When my children were growing up, we had a bird feeder right outside the kitchen. One morning, I found my younger daughter kneeling on the floor, her face close to the window, murmuring, “Are you a mommy bird or are you a daddy bird? And what about you, little bird? Are you a mommy or a daddy?”

Like every other vertebrate, birds come in mommies and daddies. Sometimes, those mommies and daddies look almost identical, sometimes there are subtle differences, and sometimes the differences are dramatic.

Many species of birds exhibit sexual dimorphism. That is, males and females differ in size and/or colors. Cardinals are a great example. The “daddies” are brilliant red while the “mommies” are light brown with some red only in the wings, tail and top of the head. Most kinds of ducks also show significant differences between male and female. And it’s only the male red-winged blackbirds that are black and have red wings; the females are mostly brown.

Sexual dimorphism is a handy evolutionary device. A female’s quieter colors provide camouflage when she’s sitting on the nest, while a male’s bright plumage catches the attention of predators, so papa can lead danger away from vulnerable young. And, of course, the brilliant plumage also catches the attention of females!

Other birds have evolved more subtle gender differences. Female robins are only slightly paler than males. Female white-breasted nuthatches have slate gray on the tops of their heads instead of black.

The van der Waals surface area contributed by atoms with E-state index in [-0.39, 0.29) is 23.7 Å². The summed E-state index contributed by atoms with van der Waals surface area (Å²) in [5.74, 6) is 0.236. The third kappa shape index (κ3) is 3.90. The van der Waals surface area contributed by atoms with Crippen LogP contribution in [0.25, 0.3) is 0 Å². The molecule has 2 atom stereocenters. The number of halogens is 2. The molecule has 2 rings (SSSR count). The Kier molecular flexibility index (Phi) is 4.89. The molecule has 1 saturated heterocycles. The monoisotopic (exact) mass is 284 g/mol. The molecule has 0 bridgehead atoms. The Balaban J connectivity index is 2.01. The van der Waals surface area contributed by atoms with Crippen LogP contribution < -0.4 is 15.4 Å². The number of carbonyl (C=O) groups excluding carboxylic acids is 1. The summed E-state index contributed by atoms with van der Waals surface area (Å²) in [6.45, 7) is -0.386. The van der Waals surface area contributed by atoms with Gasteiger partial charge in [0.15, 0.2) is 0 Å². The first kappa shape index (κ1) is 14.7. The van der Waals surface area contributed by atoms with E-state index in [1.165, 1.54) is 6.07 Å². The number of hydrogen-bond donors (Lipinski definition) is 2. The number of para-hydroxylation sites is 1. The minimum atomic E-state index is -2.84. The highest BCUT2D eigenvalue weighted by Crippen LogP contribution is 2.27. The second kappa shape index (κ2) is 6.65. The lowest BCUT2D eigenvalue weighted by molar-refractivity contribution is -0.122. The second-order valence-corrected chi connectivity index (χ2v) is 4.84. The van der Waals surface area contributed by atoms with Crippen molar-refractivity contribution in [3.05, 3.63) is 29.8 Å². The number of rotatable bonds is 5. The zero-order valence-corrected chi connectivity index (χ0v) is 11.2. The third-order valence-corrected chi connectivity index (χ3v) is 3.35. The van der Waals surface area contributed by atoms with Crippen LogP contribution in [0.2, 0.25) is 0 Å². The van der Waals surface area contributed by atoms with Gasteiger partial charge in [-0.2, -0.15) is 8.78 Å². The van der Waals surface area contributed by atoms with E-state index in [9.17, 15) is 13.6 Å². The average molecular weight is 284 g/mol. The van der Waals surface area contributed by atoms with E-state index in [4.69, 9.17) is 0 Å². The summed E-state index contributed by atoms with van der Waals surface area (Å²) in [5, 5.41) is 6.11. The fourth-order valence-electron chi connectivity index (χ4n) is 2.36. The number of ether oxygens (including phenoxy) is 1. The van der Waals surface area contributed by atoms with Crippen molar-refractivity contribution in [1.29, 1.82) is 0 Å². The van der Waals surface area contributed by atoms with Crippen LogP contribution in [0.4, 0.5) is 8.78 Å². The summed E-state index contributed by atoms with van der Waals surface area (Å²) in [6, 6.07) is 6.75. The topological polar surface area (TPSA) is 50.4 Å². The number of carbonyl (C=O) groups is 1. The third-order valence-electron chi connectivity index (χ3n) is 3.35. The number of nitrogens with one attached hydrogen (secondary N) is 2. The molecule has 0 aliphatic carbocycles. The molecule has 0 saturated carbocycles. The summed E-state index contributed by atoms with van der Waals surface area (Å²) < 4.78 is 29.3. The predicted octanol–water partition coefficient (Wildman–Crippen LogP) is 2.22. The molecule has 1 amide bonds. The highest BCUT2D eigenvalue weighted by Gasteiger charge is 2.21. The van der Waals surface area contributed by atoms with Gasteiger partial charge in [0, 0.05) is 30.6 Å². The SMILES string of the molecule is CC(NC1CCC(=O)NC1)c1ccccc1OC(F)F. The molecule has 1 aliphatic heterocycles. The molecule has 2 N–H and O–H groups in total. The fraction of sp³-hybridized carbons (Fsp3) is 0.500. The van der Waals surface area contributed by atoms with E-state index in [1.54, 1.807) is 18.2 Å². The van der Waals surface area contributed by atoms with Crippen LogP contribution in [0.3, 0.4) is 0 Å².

But in a large percentage of birds, males and females look identical to us. All adult blue jays look similar. Every single chickadee looks black, white, soft, and cute. For many years, it was believed that the sexes look alike in about three-fourths of the world’s songbirds. However, scientists have discovered that this apparent sameness isn’t real. It’s what we humans see, but not what the birds see! Humans can see colors only from red to violet, but many (maybe most) songbirds also see at the ultraviolet end of the spectrum.

When chickadees look at another chickadee, using far more sensitive eyes than we have, they immediately see that males show a much greater contrast between black and white and much larger “bibs” than females. These differences are evident to humans only if the birds are seen under ultraviolet light. Being able to see a wider spectrum of colors means that small birds inhabit a very different world than we do. Hummingbirds, for example, see a bee balm flower as a twinkling carnival display of glowing purples and pinks and jewel-tone sparkles.

In another fascinating bit of evolutionary “logic,” raptors such as hawks see light only in the same parts of the spectrum that humans do. So, when a male songbird is strutting his stuff to attract a female, the gloriously glowing parts of his plumage don’t also grab the attention of a hungry raptor.

As you enjoy the birds coming to your feeders this winter, enjoy the dramatic differences in sexually dimorphic species. Look for more subtle differences in other species. And try to imagine how much more gorgeous some of the males would look if you were another bird!

Maeve Kim, a local bird expert and author, loves birds. She watches birds, feeds birds, travels to see birds, teaches about birds, and writes about birds. In her latest novel, “Ivy’s Optics,” every character is either a bird or a birder. For more birding photos and adventures, visit vtbirdsandwords.blogspot.com.

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